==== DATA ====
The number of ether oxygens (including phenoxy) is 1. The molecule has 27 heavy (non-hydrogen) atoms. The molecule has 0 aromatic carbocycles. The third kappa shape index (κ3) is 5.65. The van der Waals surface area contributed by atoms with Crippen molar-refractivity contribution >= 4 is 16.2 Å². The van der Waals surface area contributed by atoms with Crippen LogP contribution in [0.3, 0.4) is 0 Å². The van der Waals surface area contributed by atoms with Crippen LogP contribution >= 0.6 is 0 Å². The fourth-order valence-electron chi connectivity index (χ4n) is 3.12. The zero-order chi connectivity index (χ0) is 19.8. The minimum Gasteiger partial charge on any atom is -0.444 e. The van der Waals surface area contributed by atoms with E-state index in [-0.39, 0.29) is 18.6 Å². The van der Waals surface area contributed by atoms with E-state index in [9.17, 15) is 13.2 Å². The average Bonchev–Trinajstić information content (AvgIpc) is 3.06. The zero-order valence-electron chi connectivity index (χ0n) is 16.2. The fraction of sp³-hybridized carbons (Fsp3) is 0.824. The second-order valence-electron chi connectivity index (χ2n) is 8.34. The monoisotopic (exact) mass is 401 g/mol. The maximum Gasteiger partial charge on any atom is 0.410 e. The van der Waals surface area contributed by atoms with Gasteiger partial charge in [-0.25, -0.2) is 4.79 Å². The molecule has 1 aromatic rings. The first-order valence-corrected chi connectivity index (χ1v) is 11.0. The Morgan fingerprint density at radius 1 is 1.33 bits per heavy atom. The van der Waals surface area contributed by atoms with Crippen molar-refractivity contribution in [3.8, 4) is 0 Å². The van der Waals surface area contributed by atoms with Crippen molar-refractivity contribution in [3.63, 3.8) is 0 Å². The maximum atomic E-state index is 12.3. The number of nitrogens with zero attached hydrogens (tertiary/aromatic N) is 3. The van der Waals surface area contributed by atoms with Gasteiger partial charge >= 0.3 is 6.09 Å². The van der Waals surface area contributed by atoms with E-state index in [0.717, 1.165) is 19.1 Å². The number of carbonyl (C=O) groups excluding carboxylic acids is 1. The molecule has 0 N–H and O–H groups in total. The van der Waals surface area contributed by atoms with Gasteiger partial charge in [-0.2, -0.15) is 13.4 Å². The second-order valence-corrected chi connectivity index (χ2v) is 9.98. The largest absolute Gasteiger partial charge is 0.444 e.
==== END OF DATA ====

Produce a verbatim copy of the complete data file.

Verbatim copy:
The number of ether oxygens (including phenoxy) is 1. The molecule has 27 heavy (non-hydrogen) atoms. The molecule has 0 aromatic carbocycles. The third kappa shape index (κ3) is 5.65. The van der Waals surface area contributed by atoms with Crippen molar-refractivity contribution >= 4 is 16.2 Å². The van der Waals surface area contributed by atoms with Crippen LogP contribution in [0.3, 0.4) is 0 Å². The van der Waals surface area contributed by atoms with Crippen LogP contribution >= 0.6 is 0 Å². The fourth-order valence-electron chi connectivity index (χ4n) is 3.12. The zero-order chi connectivity index (χ0) is 19.8. The minimum Gasteiger partial charge on any atom is -0.444 e. The van der Waals surface area contributed by atoms with E-state index in [-0.39, 0.29) is 18.6 Å². The van der Waals surface area contributed by atoms with E-state index in [9.17, 15) is 13.2 Å². The average Bonchev–Trinajstić information content (AvgIpc) is 3.06. The zero-order valence-electron chi connectivity index (χ0n) is 16.2. The fraction of sp³-hybridized carbons (Fsp3) is 0.824. The second-order valence-electron chi connectivity index (χ2n) is 8.34. The monoisotopic (exact) mass is 401 g/mol. The maximum Gasteiger partial charge on any atom is 0.410 e. The van der Waals surface area contributed by atoms with Gasteiger partial charge in [-0.25, -0.2) is 4.79 Å². The molecule has 1 aromatic rings. The first-order valence-corrected chi connectivity index (χ1v) is 11.0. The Morgan fingerprint density at radius 1 is 1.33 bits per heavy atom. The van der Waals surface area contributed by atoms with Crippen molar-refractivity contribution in [3.8, 4) is 0 Å². The van der Waals surface area contributed by atoms with Crippen molar-refractivity contribution in [3.63, 3.8) is 0 Å². The maximum atomic E-state index is 12.3. The number of nitrogens with zero attached hydrogens (tertiary/aromatic N) is 3. The van der Waals surface area contributed by atoms with Gasteiger partial charge >= 0.3 is 6.09 Å². The van der Waals surface area contributed by atoms with E-state index in [0.717, 1.165) is 19.1 Å². The number of carbonyl (C=O) groups excluding carboxylic acids is 1. The molecule has 0 N–H and O–H groups in total. The van der Waals surface area contributed by atoms with Gasteiger partial charge in [-0.2, -0.15) is 13.4 Å². The second-order valence-corrected chi connectivity index (χ2v) is 9.98. The largest absolute Gasteiger partial charge is 0.444 e.